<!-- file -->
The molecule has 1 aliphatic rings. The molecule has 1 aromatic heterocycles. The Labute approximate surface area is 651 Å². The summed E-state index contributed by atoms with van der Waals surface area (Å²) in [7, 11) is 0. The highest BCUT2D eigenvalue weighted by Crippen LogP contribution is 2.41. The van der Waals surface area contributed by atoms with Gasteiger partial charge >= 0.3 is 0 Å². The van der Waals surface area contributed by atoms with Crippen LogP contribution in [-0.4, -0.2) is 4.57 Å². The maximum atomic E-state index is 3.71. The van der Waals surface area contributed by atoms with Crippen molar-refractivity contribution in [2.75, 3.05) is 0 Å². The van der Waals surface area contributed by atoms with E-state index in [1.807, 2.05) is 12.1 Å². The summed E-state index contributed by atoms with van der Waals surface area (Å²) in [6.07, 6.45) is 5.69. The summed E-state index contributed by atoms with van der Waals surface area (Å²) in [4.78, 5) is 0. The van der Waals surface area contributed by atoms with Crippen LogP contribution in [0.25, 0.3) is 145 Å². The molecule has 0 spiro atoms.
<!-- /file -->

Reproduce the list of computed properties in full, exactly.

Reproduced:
The molecule has 1 aliphatic rings. The molecule has 1 aromatic heterocycles. The Labute approximate surface area is 651 Å². The summed E-state index contributed by atoms with van der Waals surface area (Å²) in [7, 11) is 0. The highest BCUT2D eigenvalue weighted by Crippen LogP contribution is 2.41. The van der Waals surface area contributed by atoms with Gasteiger partial charge >= 0.3 is 0 Å². The van der Waals surface area contributed by atoms with Crippen LogP contribution in [-0.4, -0.2) is 4.57 Å². The maximum atomic E-state index is 3.71. The van der Waals surface area contributed by atoms with Crippen molar-refractivity contribution in [2.75, 3.05) is 0 Å². The van der Waals surface area contributed by atoms with E-state index in [1.807, 2.05) is 12.1 Å². The summed E-state index contributed by atoms with van der Waals surface area (Å²) in [6.07, 6.45) is 5.69. The summed E-state index contributed by atoms with van der Waals surface area (Å²) in [4.78, 5) is 0. The van der Waals surface area contributed by atoms with Crippen LogP contribution in [0.25, 0.3) is 145 Å². The molecule has 0 spiro atoms.